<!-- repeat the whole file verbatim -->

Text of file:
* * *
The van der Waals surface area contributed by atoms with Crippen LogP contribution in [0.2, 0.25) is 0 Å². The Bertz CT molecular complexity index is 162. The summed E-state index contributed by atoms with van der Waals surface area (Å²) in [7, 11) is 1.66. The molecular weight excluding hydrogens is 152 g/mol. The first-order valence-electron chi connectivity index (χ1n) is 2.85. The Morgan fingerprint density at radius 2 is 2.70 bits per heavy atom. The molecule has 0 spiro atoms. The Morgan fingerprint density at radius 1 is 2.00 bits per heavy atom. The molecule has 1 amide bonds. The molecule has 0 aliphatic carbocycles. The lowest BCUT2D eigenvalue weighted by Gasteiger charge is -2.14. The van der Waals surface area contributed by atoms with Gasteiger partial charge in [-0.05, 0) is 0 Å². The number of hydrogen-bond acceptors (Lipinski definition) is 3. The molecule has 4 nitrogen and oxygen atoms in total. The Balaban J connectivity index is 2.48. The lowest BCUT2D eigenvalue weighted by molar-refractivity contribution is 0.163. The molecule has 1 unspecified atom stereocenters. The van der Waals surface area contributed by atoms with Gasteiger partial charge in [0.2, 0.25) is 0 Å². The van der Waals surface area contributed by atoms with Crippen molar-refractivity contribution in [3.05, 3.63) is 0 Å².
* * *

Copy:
The van der Waals surface area contributed by atoms with Crippen LogP contribution in [0.2, 0.25) is 0 Å². The Bertz CT molecular complexity index is 162. The summed E-state index contributed by atoms with van der Waals surface area (Å²) in [7, 11) is 1.66. The molecular weight excluding hydrogens is 152 g/mol. The first-order valence-electron chi connectivity index (χ1n) is 2.85. The Morgan fingerprint density at radius 2 is 2.70 bits per heavy atom. The molecule has 0 spiro atoms. The Morgan fingerprint density at radius 1 is 2.00 bits per heavy atom. The molecule has 1 amide bonds. The molecule has 0 aliphatic carbocycles. The lowest BCUT2D eigenvalue weighted by Gasteiger charge is -2.14. The van der Waals surface area contributed by atoms with Gasteiger partial charge in [-0.05, 0) is 0 Å². The number of hydrogen-bond acceptors (Lipinski definition) is 3. The molecule has 4 nitrogen and oxygen atoms in total. The Balaban J connectivity index is 2.48. The lowest BCUT2D eigenvalue weighted by molar-refractivity contribution is 0.163. The molecule has 1 unspecified atom stereocenters. The van der Waals surface area contributed by atoms with Gasteiger partial charge in [0.2, 0.25) is 0 Å². The van der Waals surface area contributed by atoms with Crippen molar-refractivity contribution in [3.05, 3.63) is 0 Å².